Ingraham v. Wright (1977) #2

Facts of the case: On October 1, 1970, Assistant Principal Solomon Barnes applied corporal punishment to Roosevelt Andrews and fifteen other boys in a restroom at a Junior High School. A teacher had accused Andrews of tardiness, but Andrews claimed he still had two minutes to get to class when he was seized. When Andrews resisted paddling, Barnes struck him on the arm, back, and across the neck.

On October 6, 1970, Principal Willie J. Wright removed James Ingraham and several other disruptive students to his office, where he paddled eight to ten of them. When Ingraham refused to assume a paddling position, Wright called the Assistant Principal to hold Ingraham in a prone position while Wright administered twenty blows. Ingraham’s mother later took him to a hospital for treatment.

Ingraham and Andrews filed a complaint alleging the deprivation of constitutional rights and damages from the administration of corporal punishment. The court ruled that the evidence was insufficient to go to a jury. The United States Court of Appeals, Fifth Circuit, reversed. The Fifth Circuit held that the punishment of Ingraham and Andrews was so severe that it violated the Eighth and Fourteenth amendments and that the school’s corporal punishment policy failed to satisfy due process. Upon rehearing, the en banc court rejected this conclusion and affirmed the judgment of the trial court. It held that due process did not require that students receive notice or an opportunity to be heard and that the Eighth and Fourteenth Amendments do not forbid corporal punishment in schools.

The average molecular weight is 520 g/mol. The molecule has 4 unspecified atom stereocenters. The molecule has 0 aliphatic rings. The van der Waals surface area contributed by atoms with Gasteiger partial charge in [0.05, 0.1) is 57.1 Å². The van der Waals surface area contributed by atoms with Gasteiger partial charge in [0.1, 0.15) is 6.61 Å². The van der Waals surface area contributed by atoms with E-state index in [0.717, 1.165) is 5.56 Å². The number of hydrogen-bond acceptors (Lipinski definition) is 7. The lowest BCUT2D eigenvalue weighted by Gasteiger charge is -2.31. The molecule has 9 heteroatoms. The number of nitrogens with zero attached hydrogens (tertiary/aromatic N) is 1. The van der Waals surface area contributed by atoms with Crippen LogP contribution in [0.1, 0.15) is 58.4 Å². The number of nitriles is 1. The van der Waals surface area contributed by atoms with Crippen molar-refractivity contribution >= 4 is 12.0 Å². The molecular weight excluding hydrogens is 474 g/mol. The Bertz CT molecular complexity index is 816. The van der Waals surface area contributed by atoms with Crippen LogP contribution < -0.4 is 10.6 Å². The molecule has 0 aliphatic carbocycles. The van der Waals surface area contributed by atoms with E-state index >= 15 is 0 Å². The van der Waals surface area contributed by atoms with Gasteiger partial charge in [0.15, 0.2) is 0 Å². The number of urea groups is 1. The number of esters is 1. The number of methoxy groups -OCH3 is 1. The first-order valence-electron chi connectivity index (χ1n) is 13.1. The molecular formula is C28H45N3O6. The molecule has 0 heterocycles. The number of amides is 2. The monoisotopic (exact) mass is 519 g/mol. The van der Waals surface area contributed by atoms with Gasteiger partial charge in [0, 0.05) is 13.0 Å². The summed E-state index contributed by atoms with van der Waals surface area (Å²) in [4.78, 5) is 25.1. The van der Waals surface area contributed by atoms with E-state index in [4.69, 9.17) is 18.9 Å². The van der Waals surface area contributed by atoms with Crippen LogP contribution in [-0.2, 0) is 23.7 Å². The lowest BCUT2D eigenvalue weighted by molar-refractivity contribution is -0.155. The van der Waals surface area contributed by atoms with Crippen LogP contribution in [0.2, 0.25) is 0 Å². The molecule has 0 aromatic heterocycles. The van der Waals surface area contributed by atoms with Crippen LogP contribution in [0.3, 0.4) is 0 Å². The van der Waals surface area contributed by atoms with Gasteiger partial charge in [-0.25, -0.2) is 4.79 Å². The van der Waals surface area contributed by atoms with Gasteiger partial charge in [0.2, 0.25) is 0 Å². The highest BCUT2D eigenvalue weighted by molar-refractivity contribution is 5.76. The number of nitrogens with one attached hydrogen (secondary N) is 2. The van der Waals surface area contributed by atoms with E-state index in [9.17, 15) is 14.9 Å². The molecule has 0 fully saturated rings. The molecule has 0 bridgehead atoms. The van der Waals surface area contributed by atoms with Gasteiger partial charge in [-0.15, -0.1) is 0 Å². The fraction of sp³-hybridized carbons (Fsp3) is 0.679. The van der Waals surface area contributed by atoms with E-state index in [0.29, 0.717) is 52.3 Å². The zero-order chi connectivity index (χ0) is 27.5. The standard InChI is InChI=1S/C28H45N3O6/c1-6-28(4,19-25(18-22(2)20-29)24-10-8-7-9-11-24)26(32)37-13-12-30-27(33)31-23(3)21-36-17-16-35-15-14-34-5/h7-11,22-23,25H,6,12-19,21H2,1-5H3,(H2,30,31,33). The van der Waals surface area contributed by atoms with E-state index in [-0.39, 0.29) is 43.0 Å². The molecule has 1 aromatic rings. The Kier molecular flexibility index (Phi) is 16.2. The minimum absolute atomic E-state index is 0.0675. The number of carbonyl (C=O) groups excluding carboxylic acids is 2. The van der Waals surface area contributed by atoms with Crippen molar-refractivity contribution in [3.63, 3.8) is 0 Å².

Question: Does the cruel and unusual punishment clause of the Eighth Amendment forbid corporal punishment inflicted by teachers and administrators upon Ingraham and Andrews at Charles R. Drew Junior High School? Does Dade County School System’s corporal punishment policy violate due process?

Conclusion: No and no. In a 5-4 decision written by Justice Louis Powell, the Court held that the Eighth Amendment does not prevent corporal punishment in public schools. While acknowledging the general abandonment of corporal punishment as a means of punishing criminals, Justice Powell looked to the common law history of similar punishment in schools and discerned no trend towards its elimination. Rather, common law suggested that teachers could legally impose reasonable, non-excessive force on their students. He also noted that the Court previously limited the application of the Eighth Amendment’s “cruel and unusual” language to criminal punishment. Justice Powell reasoned that Ingraham and Andrews had less need for similar Eighth Amendment protection because they attended an open institution subject to more public scrutiny.

Source: Ingraham v. Wright (1977) #2
"Ingraham v. Wright." Oyez, https://www.oyez.org/cases/1976/75-6527. Accessed 9 Jun. 2017

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